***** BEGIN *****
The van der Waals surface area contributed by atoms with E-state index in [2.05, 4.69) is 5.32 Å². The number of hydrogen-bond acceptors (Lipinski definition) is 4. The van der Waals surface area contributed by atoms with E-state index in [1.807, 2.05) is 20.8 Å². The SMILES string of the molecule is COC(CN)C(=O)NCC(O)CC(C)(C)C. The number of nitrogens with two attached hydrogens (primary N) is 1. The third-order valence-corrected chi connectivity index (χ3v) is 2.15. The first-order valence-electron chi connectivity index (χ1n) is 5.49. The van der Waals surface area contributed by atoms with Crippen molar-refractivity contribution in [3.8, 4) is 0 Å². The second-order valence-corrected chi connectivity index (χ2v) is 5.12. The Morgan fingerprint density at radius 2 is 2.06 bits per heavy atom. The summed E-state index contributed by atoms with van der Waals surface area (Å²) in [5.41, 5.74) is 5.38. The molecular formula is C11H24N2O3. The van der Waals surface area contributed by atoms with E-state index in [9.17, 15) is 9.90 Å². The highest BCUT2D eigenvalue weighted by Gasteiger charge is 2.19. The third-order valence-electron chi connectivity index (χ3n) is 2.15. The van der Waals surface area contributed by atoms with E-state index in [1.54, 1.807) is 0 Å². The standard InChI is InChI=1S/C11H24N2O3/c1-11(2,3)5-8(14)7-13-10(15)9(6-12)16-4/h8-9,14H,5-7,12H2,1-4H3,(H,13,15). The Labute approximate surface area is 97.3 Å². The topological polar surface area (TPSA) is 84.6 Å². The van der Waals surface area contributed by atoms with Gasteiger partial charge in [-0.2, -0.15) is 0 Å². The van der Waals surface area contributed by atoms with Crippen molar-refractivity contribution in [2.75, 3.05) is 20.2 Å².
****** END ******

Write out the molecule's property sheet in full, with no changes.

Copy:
The van der Waals surface area contributed by atoms with E-state index in [2.05, 4.69) is 5.32 Å². The number of hydrogen-bond acceptors (Lipinski definition) is 4. The van der Waals surface area contributed by atoms with E-state index in [1.807, 2.05) is 20.8 Å². The SMILES string of the molecule is COC(CN)C(=O)NCC(O)CC(C)(C)C. The number of nitrogens with two attached hydrogens (primary N) is 1. The third-order valence-corrected chi connectivity index (χ3v) is 2.15. The first-order valence-electron chi connectivity index (χ1n) is 5.49. The van der Waals surface area contributed by atoms with Crippen molar-refractivity contribution in [3.8, 4) is 0 Å². The second-order valence-corrected chi connectivity index (χ2v) is 5.12. The Morgan fingerprint density at radius 2 is 2.06 bits per heavy atom. The summed E-state index contributed by atoms with van der Waals surface area (Å²) in [5.41, 5.74) is 5.38. The molecular formula is C11H24N2O3. The van der Waals surface area contributed by atoms with E-state index in [9.17, 15) is 9.90 Å². The highest BCUT2D eigenvalue weighted by Gasteiger charge is 2.19. The third-order valence-electron chi connectivity index (χ3n) is 2.15. The van der Waals surface area contributed by atoms with E-state index in [1.54, 1.807) is 0 Å². The standard InChI is InChI=1S/C11H24N2O3/c1-11(2,3)5-8(14)7-13-10(15)9(6-12)16-4/h8-9,14H,5-7,12H2,1-4H3,(H,13,15). The Labute approximate surface area is 97.3 Å². The topological polar surface area (TPSA) is 84.6 Å². The van der Waals surface area contributed by atoms with Gasteiger partial charge in [-0.2, -0.15) is 0 Å². The van der Waals surface area contributed by atoms with Crippen molar-refractivity contribution in [2.75, 3.05) is 20.2 Å².